by Lorie Lewis Ham
It is almost time for Rogue Festival again–it will be taking place March 6-14 in the Tower District of Fresno. Throughout the month of February we will be publishing many Rogue Festival performer preview articles. This year we have added a special category where you will be able to find all of our Rogue Festival articles. During Rogue we will be reviewing shows as usual, and we also have a Rogue Festival event page with more information!
This past week this year’s Rogue Festival Muse was revealed. It was created by local artist Kristina Störk. The Muse is chosen by the Rogue Festival’s Executive director, who this year is Amber Strid. This is what Amber had to say about choosing this year’s Muse-“The muse is the one bit of the festival that I have any part in choosing. Everything else is left up to luck. Although I did not have a specific piece in mind, I had a specific artist chosen.
Maybe five years ago, Kristina had submitted a piece for consideration. At the time the muse was picked by a panel of directors and we chose to go with a different piece. I have not stopped thinking about her art since. I knew that she was going to create this year’s muse. I’m just glad she agreed.”
We sat down recently to chat with Kristina.
KRL: Hello Kristina. It is great to have this opportunity to talk to you about your life and art. Did you grow up in this area?
Kristina: I grew up in Coarsegold and moved to Fresno about 15 years ago.
KRL: What type of art do you create?
Kristina: I like to paint portraits and characters, inspired by my studies and interest in mythology and sociology. I consider my art style to be pop surrealist.
KRL: When did you first decide you wanted to be an artist?
Kristina: There is no specific point in time in my life in which I remember beginning to regard myself as an artist, my passion for art has been a defining part of who I am since my earliest memories.
KRL: What was your initial inspiration and was there anyone in particular who influenced you?
Kristina: I’ve always felt inspired by creative people in my local community, not only artists, but teachers and professors, musicians, and writers, who exposed me to the arts. Art in museums and galleries, and in media, has always captivated me and influenced my dreams.
KRL: What is your favorite medium?
Kristina: I equally enjoy painting and drawing in traditional mediums, such as oils, acrylic, and watercolor, as much as I like to digitally paint, with Photoshop and tablet. Recently I’ve been experimenting with painting with unconventional mediums, like coffee and wine.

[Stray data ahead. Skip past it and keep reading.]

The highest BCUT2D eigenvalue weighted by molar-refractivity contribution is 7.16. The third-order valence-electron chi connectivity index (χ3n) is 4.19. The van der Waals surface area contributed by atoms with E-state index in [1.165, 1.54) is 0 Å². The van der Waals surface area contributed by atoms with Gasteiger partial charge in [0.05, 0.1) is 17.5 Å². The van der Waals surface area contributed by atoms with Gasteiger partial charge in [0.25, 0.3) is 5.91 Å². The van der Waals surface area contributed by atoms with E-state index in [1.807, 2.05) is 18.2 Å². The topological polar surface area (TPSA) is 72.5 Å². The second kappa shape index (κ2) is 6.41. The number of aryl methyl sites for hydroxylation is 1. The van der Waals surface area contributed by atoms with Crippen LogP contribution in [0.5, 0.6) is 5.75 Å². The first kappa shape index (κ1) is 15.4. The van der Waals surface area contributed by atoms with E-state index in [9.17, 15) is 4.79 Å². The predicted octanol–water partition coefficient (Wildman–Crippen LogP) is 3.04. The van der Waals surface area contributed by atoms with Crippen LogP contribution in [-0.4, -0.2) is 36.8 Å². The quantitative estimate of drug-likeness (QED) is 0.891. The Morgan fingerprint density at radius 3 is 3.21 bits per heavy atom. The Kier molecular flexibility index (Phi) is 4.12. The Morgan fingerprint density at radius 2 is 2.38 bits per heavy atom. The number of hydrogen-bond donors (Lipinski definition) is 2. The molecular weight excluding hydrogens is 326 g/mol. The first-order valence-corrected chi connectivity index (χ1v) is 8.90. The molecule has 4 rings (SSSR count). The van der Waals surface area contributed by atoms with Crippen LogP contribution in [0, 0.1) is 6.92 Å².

KRL: Please tell us about the work of art you submitted for this year’s Rogue Muse and how you came up with the idea?
Kristina: The Forbidden Fruit is a product of my pursuit to validate digital painting as a formal art medium, it is digitally painted to mimic an oil painting. This painting is a portrait of the commonly recognized Eve from the Judeo-Christian parable of Adam and Eve and the Garden of Eden.
Much of my art explores themes of gender roles, holding a candle to the roots that establish our symbols and iconography that influence these roles. The parable of the forbidden fruit has shaped the way we define gender roles for generations. Eve, woman, is tempted by the apple of knowledge, but she is confronted by the consequences of being held accountable for the sins of all Mankind.
I also drew inspiration from Gustav Klimt’s Nuda Veritas, which means “Naked Truth,” a painting of a standing nude woman holding a mirror, a snake coiled at her ankles, much like the snake from the Garden of Eden. In Nuda Veritas, there is a gold inscription over the woman’s head, opposite the snake, the quote from the German poet Schiller translated says, “If you cannot please everyone with your actions and your art, you should satisfy a few. To please many is dangerous.”
KRL: Did you paint it with a view to submitting it?
Kristina: I am happy to submit my art to support a local art event, and it’s also a great opportunity for me to get more exposure as an artist. This is not the first year I have submitted art to be considered for the Rogue Festival Muse, but it is the first time I have been selected, so I feel honored to be chosen this year.
KRL: Where are the places online or in galleries where people can find your work?
Watch for more Rogue Festival articles to keep going up!
If you love local theatre, be sure to check out Mysteryrat’s Maze Podcast, which features mysteries read by local actors. You can find the podcast on iTunes/Apple Podcasts, Spotify, and Google Play, and also on Podbean.
Check out more theatre reviews & other local entertainment articles in our Arts & Entertainment section.